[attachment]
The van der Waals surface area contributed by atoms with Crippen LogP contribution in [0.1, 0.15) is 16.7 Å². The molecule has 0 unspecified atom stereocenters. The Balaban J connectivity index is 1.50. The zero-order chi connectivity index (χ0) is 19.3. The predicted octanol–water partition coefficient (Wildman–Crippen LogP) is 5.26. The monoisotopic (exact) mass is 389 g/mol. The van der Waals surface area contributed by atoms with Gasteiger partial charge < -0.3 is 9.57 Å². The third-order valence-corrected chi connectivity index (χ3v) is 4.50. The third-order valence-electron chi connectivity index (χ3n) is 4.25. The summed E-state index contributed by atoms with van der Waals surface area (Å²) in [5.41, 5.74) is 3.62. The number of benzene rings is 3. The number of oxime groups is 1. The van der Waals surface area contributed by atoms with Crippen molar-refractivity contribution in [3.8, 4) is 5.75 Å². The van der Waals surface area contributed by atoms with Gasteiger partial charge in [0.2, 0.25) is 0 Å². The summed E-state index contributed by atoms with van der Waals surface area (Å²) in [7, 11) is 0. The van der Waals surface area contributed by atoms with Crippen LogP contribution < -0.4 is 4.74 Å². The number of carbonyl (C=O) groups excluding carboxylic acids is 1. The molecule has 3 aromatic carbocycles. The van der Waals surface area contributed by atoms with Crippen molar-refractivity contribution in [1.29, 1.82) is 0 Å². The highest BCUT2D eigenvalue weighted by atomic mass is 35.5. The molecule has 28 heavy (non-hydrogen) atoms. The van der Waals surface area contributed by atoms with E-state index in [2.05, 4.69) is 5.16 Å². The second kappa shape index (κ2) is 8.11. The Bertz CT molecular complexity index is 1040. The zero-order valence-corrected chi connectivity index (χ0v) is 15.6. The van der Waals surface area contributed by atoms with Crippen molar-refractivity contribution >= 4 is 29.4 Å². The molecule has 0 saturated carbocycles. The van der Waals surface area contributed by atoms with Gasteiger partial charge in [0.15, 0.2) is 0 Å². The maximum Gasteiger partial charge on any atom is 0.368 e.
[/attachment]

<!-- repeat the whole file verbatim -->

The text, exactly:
The van der Waals surface area contributed by atoms with Crippen LogP contribution in [0.1, 0.15) is 16.7 Å². The molecule has 0 unspecified atom stereocenters. The Balaban J connectivity index is 1.50. The zero-order chi connectivity index (χ0) is 19.3. The predicted octanol–water partition coefficient (Wildman–Crippen LogP) is 5.26. The monoisotopic (exact) mass is 389 g/mol. The van der Waals surface area contributed by atoms with Gasteiger partial charge < -0.3 is 9.57 Å². The third-order valence-corrected chi connectivity index (χ3v) is 4.50. The third-order valence-electron chi connectivity index (χ3n) is 4.25. The summed E-state index contributed by atoms with van der Waals surface area (Å²) in [5.41, 5.74) is 3.62. The number of benzene rings is 3. The number of oxime groups is 1. The van der Waals surface area contributed by atoms with Crippen molar-refractivity contribution in [3.8, 4) is 5.75 Å². The van der Waals surface area contributed by atoms with Gasteiger partial charge in [0.2, 0.25) is 0 Å². The summed E-state index contributed by atoms with van der Waals surface area (Å²) in [7, 11) is 0. The van der Waals surface area contributed by atoms with Crippen LogP contribution < -0.4 is 4.74 Å². The number of carbonyl (C=O) groups excluding carboxylic acids is 1. The molecule has 3 aromatic carbocycles. The van der Waals surface area contributed by atoms with Crippen molar-refractivity contribution in [1.29, 1.82) is 0 Å². The highest BCUT2D eigenvalue weighted by atomic mass is 35.5. The molecule has 28 heavy (non-hydrogen) atoms. The van der Waals surface area contributed by atoms with E-state index in [2.05, 4.69) is 5.16 Å². The second kappa shape index (κ2) is 8.11. The Bertz CT molecular complexity index is 1040. The zero-order valence-corrected chi connectivity index (χ0v) is 15.6. The van der Waals surface area contributed by atoms with Crippen molar-refractivity contribution >= 4 is 29.4 Å². The molecule has 0 saturated carbocycles. The van der Waals surface area contributed by atoms with Gasteiger partial charge in [0.15, 0.2) is 0 Å². The maximum Gasteiger partial charge on any atom is 0.368 e.